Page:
There are not enough goodbyes.
There are no words.
There are not enough goodbyes.
There are no words.
A.K.A. Monsieur Parkere and Senior Porkchoppo
October 31, 2002 (estimated) – August 23, 2014
Parker Jo Buhdoo was a German Shorthaired Pointer picked up as a stray. My husband and I found him at the Lenawee Humane Society, then going by the name of Archer. My husband was very interested in owning a purebred sporting dog. I looked at him skeptically and replied, “You want THAT dog?!”
That is pretty much how our relationship with Parker went.
Parker ate many things. Styrofoam, crayons, plush dog toys, string cheese wrappers, the seat off a child’s potty, bath soap, etc. It made picking up his poop more interesting, I guess.
Parker could easily hold his urine for 8 hours in a stretch if no one was home. If you were home, it was a different story. He would whine and pace about every 2 hours to be let outside. If he just drank the entire bowl of water, then he would need to go out again in 20 minutes. If it was getting close to dinner time, he wanted to go out every 10 minutes in hopes of being fed when he was let back in. If you called his bluff and refused to let him out, he would pee on the floor. He once peed on our mattress right in front of me just because he was mad. He peed on the floor probably at least once every two weeks, but sometimes 3 times in one day, for most of the years we owned him.
He was an asset in a hundred year old house in our drafty bedroom in winter. My husband and I worked different shifts, but Parker was a great source of heat and a good cuddler. It was one of the only times he was not pacing the floor and whining. Although he did occasionally howl in his sleep while dreaming.
Parker loved to run. We had a special leash and harness to hook him up to our bikes. My husband would always take Parker, because he was too fast for me. He would literally pull the bike. He would run until his feet bled. He once did that when he ran away. He ran away probably about 12 times in the 9 years that we had him. The best investment we ever made was his dog tag. The second best was when we extended our backyard fence to include the back door. Once, after a Pure Romance party at my house, he ran away. My theory is that the products with the pheromones in them turned him on. He usually ran away on cold, winter nights when it was freezing raining. Once, on a hot day, he went for a swim in Lake Adrian. He crossed 223 at least once. I always expected him to return with a broken leg or worse, but he never did. We only found him ourselves on one occasion. We clocked him doing 18mph down the sidewalk. Luckily, the smell of a nearby baby possum caught his attention long enough to slow him down.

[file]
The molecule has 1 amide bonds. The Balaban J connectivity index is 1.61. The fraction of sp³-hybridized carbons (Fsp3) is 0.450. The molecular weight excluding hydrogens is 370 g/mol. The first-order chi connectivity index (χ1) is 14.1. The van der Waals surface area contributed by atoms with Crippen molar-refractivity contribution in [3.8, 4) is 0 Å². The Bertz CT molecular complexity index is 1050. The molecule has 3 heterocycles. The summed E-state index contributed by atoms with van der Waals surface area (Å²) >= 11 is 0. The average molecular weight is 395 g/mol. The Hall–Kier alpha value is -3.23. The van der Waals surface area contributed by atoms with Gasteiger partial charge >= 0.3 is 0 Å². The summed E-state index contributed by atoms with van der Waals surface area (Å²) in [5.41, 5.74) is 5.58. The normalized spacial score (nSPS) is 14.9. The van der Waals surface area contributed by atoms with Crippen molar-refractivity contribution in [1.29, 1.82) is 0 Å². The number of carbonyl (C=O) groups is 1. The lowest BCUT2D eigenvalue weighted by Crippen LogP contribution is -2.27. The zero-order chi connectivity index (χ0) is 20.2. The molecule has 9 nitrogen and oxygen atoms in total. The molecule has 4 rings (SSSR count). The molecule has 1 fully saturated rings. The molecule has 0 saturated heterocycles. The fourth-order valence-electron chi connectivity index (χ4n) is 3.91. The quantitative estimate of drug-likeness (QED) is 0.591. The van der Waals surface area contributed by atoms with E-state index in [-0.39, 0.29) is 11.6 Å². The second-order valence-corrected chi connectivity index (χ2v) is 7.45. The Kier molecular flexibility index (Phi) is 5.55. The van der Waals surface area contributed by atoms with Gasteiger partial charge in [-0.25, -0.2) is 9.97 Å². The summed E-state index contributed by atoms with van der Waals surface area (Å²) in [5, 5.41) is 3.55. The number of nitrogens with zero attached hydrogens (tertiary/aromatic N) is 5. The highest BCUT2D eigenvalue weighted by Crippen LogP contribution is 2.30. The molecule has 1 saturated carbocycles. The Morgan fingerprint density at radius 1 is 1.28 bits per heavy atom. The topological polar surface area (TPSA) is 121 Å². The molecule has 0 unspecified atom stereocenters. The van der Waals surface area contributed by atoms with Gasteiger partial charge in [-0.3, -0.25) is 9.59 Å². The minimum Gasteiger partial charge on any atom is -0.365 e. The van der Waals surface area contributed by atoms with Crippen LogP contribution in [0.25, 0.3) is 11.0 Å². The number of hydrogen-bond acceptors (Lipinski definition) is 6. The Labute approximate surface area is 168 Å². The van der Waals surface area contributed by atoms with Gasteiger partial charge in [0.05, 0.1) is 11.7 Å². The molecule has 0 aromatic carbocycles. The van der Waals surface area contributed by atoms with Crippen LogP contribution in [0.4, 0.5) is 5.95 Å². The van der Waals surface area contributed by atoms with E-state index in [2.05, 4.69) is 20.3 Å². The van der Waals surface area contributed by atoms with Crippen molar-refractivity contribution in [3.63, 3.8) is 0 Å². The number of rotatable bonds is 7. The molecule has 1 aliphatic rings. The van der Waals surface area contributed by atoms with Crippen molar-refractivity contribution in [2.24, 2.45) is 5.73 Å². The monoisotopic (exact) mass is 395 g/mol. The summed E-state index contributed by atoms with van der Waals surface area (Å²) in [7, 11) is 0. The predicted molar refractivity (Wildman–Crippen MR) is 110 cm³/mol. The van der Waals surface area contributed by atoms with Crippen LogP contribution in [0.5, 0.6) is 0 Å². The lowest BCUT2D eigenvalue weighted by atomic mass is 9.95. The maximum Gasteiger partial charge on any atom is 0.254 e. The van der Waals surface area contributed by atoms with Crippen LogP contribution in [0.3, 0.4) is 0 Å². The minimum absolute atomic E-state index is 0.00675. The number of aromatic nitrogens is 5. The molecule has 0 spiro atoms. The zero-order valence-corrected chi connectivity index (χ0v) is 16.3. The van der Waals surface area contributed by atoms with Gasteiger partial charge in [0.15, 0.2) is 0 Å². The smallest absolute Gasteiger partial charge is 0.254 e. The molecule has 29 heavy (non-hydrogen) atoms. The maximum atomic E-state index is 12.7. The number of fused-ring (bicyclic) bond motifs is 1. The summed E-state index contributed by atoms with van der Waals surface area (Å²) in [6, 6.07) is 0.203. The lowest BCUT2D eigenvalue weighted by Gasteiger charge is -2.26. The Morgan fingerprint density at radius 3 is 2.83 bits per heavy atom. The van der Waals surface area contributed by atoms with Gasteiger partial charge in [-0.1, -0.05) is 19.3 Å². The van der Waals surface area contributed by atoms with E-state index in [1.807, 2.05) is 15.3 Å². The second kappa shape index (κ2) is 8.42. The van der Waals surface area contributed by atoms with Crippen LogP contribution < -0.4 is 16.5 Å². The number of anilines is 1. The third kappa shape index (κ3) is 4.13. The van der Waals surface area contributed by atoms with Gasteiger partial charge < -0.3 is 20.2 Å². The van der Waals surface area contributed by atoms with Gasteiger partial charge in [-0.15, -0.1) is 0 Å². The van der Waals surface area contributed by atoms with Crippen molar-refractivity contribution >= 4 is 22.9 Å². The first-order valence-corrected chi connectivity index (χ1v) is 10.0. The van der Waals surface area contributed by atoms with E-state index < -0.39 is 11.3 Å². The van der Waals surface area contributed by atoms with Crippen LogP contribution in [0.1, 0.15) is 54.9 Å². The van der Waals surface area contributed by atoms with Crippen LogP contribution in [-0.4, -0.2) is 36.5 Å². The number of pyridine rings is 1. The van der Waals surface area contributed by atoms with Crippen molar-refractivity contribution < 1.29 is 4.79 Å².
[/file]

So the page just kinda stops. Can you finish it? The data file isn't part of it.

Right when my husband and I were both returning to the workforce after lengthy bouts of unemployment, Parker managed to skewer himself on a metal fence post in our yard. The vet was concerned that he may have punctured his lung, but he didn’t. She said he was close to nicking his main leg artery, in which case he would have bled to death before I could have gotten him there. The vet’s office sewed up the wound twice. He popped the stitches twice. We made bi-weekly trips to the vet. He still went on to fully recover from that wound.
Parker was so excited to go for a car ride that he was not a very good passenger. After one incidence where he saw a wild animal and tried to crawl out the window that was rolled halfway down, we learned to only give him a few inches to sniff.
On a family camping vacation to Port Clinton, that bird dog went crazy when he saw an ostrich at the drive thru safari park zoo.
He was such a difficult dog that our best friends could no longer stand to dog sit for him.
Parker was a challenge every day, in every way.
I have a theory that Parker may have been a cat reincarnated as a dog.
Here are some excerpts from Sunday’s post:
Yesterday was our 11 year wedding anniversary. The day started by us saying our first goodbye to one of the furry children of our union, Parker. We think he suffered a stroke a number of months ago, could be going blind, and has exhibited a change in behavior. We had him in our lives for 9 years. I have always hated that dog. Now I hate him for making me cry at his absence. He was such a challenge to live with in every way. Although, I have to believe that maybe he was sent to us to prepare us for the trails that M, our son, would present to us. Maybe Parker was the opening act.